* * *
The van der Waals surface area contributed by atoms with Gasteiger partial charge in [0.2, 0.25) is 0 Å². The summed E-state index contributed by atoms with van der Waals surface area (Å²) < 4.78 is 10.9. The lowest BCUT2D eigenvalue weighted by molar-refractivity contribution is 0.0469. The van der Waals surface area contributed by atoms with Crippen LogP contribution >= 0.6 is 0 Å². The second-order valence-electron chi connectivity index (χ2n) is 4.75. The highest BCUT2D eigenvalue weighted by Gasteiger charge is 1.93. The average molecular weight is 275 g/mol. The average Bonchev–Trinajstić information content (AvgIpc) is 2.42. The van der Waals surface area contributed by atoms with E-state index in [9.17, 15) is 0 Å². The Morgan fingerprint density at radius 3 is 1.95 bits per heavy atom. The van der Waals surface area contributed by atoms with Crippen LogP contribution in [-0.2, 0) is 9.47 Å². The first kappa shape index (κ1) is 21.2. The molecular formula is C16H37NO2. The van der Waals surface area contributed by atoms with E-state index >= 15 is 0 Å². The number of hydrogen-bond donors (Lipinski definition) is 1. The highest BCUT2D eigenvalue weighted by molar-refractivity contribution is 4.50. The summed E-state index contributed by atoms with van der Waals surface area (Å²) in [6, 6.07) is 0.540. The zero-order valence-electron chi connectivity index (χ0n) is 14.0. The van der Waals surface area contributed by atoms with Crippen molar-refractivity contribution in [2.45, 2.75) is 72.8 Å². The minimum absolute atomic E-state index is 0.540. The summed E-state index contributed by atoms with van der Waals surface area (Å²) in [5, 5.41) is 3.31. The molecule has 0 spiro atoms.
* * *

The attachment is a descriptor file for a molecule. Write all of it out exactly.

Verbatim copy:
The van der Waals surface area contributed by atoms with Gasteiger partial charge in [0.2, 0.25) is 0 Å². The summed E-state index contributed by atoms with van der Waals surface area (Å²) < 4.78 is 10.9. The lowest BCUT2D eigenvalue weighted by molar-refractivity contribution is 0.0469. The van der Waals surface area contributed by atoms with Crippen LogP contribution >= 0.6 is 0 Å². The second-order valence-electron chi connectivity index (χ2n) is 4.75. The highest BCUT2D eigenvalue weighted by Gasteiger charge is 1.93. The average molecular weight is 275 g/mol. The average Bonchev–Trinajstić information content (AvgIpc) is 2.42. The van der Waals surface area contributed by atoms with E-state index in [9.17, 15) is 0 Å². The Morgan fingerprint density at radius 3 is 1.95 bits per heavy atom. The van der Waals surface area contributed by atoms with Crippen LogP contribution in [-0.2, 0) is 9.47 Å². The first kappa shape index (κ1) is 21.2. The molecular formula is C16H37NO2. The van der Waals surface area contributed by atoms with E-state index >= 15 is 0 Å². The number of hydrogen-bond donors (Lipinski definition) is 1. The highest BCUT2D eigenvalue weighted by molar-refractivity contribution is 4.50. The summed E-state index contributed by atoms with van der Waals surface area (Å²) in [6, 6.07) is 0.540. The zero-order valence-electron chi connectivity index (χ0n) is 14.0. The van der Waals surface area contributed by atoms with Crippen molar-refractivity contribution in [2.45, 2.75) is 72.8 Å². The minimum absolute atomic E-state index is 0.540. The summed E-state index contributed by atoms with van der Waals surface area (Å²) in [5, 5.41) is 3.31. The molecule has 0 spiro atoms.